You wouldn't normally expect to find a Corelli concerto grosso, a Duke Ellington standard and an eightsome reel all in the same concert. Nor are there that many impresarios with the audacity to ask a brass band from Moray to come all the way to Glasgow for the sake of 15 minutes of glory on the stage of the City Halls.
But then the Schools Gala is no ordinary concert. Organised by the National Association of Youth Orchestras and sponsored by TES Scotland, it is like an end-of-term school concert for the whole country.
Moray Concert Brass opened proceedings in some style. Fifty young musicians made Goff Richards' somewhat lugubrious "Still Time" sound suitably portentous. The fleeter tempi of one of Lloyd Webber's Cats betrayed a slight nervousness in the ensemble, before they settled into a clever jazzy distillation of themes from Dvorak's "New World Symphony" by Dizzy Stratford. They ended with "Highland Cathedral", a glorious piece of tartan kitsch with the shrill tone of the pipes (played by Ian Riddell) soaring high above the brass.
More pipes followed, just four of the mischievously titled "Pipers O'Dundee" (including Pipe Major Ian Duncan) with a selection of traditional marches and a solo from Barry Guthrie, whose espousal of the so-called "free style" technique apparently infuriates traditionalists but thrilled the audience in the City alls. He played a medley of reels and jigs at dazzling speed and with the sort of virtuosity associated with violinists such as Paganini.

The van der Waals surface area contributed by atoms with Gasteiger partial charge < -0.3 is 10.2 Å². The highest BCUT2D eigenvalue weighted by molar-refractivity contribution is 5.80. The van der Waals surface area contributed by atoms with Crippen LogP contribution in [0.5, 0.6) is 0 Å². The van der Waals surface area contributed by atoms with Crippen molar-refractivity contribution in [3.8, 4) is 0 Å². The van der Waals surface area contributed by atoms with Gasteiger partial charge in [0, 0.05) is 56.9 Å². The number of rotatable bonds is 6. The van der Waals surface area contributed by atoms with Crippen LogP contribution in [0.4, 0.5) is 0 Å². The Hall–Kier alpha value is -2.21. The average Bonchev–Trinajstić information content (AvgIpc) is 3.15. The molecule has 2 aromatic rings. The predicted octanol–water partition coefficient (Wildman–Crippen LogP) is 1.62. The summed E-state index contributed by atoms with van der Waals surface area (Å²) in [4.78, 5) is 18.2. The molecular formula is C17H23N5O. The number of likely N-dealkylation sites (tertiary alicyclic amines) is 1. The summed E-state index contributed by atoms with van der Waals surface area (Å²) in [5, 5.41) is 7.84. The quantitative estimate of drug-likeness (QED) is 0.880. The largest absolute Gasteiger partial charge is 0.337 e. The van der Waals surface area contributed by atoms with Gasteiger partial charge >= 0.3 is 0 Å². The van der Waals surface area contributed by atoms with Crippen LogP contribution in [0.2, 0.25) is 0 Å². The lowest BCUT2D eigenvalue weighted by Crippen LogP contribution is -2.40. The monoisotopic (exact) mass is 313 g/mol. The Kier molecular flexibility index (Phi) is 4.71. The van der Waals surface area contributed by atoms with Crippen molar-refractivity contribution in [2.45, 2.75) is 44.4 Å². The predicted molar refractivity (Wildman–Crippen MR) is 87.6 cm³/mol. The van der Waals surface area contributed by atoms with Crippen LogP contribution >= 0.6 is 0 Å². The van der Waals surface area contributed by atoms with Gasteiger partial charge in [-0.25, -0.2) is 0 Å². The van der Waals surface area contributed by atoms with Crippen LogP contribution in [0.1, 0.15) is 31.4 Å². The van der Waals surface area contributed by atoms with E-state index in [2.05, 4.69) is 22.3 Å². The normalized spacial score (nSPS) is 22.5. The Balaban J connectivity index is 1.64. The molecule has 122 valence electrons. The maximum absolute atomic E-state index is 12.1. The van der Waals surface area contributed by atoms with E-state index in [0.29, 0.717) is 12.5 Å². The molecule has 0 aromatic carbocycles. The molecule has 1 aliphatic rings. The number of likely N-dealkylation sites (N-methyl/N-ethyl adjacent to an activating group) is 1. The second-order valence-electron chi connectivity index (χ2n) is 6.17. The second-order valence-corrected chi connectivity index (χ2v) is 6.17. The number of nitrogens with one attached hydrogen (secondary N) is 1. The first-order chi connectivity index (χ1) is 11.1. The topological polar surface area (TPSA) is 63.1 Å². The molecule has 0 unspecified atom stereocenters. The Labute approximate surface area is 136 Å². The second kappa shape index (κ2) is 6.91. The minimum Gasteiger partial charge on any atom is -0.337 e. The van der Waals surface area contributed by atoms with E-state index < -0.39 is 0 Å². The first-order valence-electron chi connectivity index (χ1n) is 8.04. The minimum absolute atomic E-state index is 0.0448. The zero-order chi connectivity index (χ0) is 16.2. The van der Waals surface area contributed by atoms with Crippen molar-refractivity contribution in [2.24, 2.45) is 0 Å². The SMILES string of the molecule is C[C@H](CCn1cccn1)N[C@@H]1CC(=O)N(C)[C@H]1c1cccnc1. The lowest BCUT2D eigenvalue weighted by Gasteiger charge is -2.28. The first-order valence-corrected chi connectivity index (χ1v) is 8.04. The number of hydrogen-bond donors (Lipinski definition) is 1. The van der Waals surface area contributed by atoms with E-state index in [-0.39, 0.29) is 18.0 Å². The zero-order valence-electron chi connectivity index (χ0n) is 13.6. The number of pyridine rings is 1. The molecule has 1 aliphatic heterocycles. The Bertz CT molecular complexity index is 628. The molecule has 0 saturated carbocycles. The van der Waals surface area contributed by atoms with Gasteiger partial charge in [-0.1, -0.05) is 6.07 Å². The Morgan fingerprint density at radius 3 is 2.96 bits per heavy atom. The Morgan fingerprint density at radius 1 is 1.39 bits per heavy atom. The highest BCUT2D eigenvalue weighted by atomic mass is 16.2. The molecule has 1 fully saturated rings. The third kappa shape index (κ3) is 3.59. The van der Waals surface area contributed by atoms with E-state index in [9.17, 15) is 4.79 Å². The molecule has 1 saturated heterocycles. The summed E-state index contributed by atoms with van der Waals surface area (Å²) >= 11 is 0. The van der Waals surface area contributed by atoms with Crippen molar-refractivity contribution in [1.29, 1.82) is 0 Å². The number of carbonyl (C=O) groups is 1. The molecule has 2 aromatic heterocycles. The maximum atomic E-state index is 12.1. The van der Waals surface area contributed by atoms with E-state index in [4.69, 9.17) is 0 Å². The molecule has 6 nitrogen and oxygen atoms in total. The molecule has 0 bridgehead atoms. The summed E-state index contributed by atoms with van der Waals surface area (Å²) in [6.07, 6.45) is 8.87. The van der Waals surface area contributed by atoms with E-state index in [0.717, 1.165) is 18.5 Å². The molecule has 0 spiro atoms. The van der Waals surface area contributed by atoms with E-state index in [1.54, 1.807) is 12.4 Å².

One of the difficulties of programming this sort of concert is finding a balance between widely differing styles of music. How can you make the sober string music of Corelli and Grieg stand alongside the deafening exhilaration of pipe music? The Glasgow Schools String Orchestra tried bravely but had some problems with intonation and phrasing, and didn't have the same confidence.
That said, the Scottish Borders Wind Orchestra suffered from some tuning problems but blew their way out of it by making a lot of noise. The conductor, Kevin Price, earned the best laugh of the evening when his baton flew out of his hand across the stage.
The West Lothian Schools Jazz Ensemble demonstrated what can be achieved by retaining free instrumental tuition in schools. Ellington's Blue Pepper was followed by more peppery jazz that just gleamed with confidence and ability. Solos were distributed democratically to the brilliant and the not-so-brilliant, but all with sure-footed panache.
Perhaps there was a shade too much tartan in this concert, ably comp red by the Royal Scottish National Orchestra's Paul Rissmann, which finished with the Ayrshire Fiddle Orchestra foot-tapping though waltzes, foursteps and finally a truncated eightsome. This was essentially ceilidh music but with almost 80 string players on stage instead of one fiddler.